How to Do Reclined Goddess Pose (Supta Baddha Konasana) in Yoga

Proper Form, Variations, and Common Mistakes

Reclined Goddess Pose

Verywell / Ben Goldstein

Also Known As: Reclined Bound Angle Pose, Reclined Butterfly Pose

Targets: Restorative, hip opener

Level: Beginner

Reclined Goddess Pose is relaxing pose that is also a hip opener. As a restorative pose, you should be as supported and comfortable as possible. The goal is to stay in the pose for 10 minutes while gravity works to deepen your stretch as you clear your mind. You can use this pose at the end of a yoga session, or in the morning or evening to begin or end your day.


This pose relaxes and quiets the mind. It opens the groins and hips. The group of muscles called the hip flexors get tight when you spend a lot of time sitting. Stretching them can help relieve and prevent back pain and sciatica.

Step-by-Step Instructions

  1. Come to lie on your back.
  2. Bend your knees, keeping the soles of your feet on the floor.
  3. Open your knees out to either side, bringing the soles of your feet together. The legs will be in the same position as they are in Cobbler's Pose (Baddha Konasana).
  4. Your arms can be in any comfortable position—out in a T shape, overhead, relaxed by your sides or resting on your thighs are some options.
  5. Stay here several minutes as gravity works to deepen your stretch. Breathe naturally throughout the pose.
  6. To come out, reach down and help your knees come back together. Then roll over to one side and use your hands to support you as you sit up.

If you are practicing at home, set a timer for five or 10 minutes so you can completely relax.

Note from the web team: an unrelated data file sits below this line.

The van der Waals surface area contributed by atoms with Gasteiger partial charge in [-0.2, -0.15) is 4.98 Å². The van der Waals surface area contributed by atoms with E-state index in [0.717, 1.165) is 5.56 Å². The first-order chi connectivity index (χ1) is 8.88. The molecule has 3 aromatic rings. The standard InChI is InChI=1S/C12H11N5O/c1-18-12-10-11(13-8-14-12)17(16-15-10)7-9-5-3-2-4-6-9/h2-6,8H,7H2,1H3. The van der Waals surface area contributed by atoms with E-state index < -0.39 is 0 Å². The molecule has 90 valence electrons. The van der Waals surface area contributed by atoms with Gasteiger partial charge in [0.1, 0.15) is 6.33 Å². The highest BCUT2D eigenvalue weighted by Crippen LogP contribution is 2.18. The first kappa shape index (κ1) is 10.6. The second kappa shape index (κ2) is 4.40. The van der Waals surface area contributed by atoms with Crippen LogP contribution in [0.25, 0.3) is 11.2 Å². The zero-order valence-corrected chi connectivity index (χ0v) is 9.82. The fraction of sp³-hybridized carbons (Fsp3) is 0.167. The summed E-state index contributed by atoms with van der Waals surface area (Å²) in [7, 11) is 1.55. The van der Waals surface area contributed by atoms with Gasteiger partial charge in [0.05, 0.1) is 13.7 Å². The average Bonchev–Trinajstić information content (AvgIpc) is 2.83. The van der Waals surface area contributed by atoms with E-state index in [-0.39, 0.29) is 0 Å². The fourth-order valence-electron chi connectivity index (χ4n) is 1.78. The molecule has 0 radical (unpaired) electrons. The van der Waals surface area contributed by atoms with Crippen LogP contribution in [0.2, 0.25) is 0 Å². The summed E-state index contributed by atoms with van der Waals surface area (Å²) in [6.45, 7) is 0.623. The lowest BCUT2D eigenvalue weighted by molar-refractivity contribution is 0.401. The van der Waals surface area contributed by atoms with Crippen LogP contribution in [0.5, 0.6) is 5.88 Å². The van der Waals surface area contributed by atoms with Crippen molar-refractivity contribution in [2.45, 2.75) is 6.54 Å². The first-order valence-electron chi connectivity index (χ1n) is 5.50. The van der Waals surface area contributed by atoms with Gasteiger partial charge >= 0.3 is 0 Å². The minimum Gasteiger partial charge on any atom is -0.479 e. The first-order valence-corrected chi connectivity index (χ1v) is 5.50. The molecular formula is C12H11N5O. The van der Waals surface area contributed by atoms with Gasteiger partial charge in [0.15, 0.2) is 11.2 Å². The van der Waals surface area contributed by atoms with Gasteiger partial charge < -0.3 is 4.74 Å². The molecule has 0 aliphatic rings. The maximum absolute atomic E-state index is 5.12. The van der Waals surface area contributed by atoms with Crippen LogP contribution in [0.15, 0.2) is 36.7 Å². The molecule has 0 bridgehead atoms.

Common Mistakes

Avoid these errors to get the most out of this pose.

Arching Lower Back

If you find that you are arching your lower back, lying on a bolster can correct this.

Aches and Pains

As the pose deepens, you may have aches and pains in your groin, hips, or knees. If you feel any pain or discomfort, come out of the pose since it won't benefit you to stay in it. Use props to avoid these distractions.

Modifications and Variations

This pose is one where props can help you achieve the relaxation needed. It can be adjusted for your personal needs. Covering yourself with a blanket is also a good idea since your body cools off quickly when you're not moving it.

Need a Modification?

If your legs are uncomfortable because your knees are a long way from the floor, try placing a block under each knee for support.

If you find you just can't do this pose without discomfort, it is better to use Corpse Pose (Savasana) instead as a restorative pose.

Up for a Challenge?

Use a bolster to change this pose:

  1. Before you lie down, take a minute to set up your bolster. If you don't have a bolster, you can stack several neatly folded blankets instead. Make your stack resemble the shape of a bolster. Some people may even prefer this method since you can easily adjust the height of your stack.
  2. When you are sitting, your bolster should be snug against your butt. Lie back so that the bolster supports the length of your spine but your butt is on the floor. 
  3. Separate your knees to either side, keeping the soles of your feet together. 
  4. Choose a comfortable position for your arms.

If you want to adjust the angle of your bolster so that it slopes from your head toward your hips, place a folded blanket or a block under the bolster at the head end before your lie down.

Safety and Precautions

This pose is generally safe unless you have a condition where you are not allowed to lie flat. Discuss it with your doctor if you have a hip or knee condition or recent surgery. If you have low back tenderness or stiffness, a rolled blanket or bolster under your knees helps bring the pelvis into a more comfortable position. If you are pregnant, use a rolled blanket or bolster to raise your head and chest and use props under your knees so you don't get a deep hip and groin stretch.

Try It Out

Incorporate this move and similar ones into one of these popular workouts:

By Ann Pizer, RYT
Ann Pizer is a writer and registered yoga instructor who teaches vinyasa/flow and prenatal yoga classes.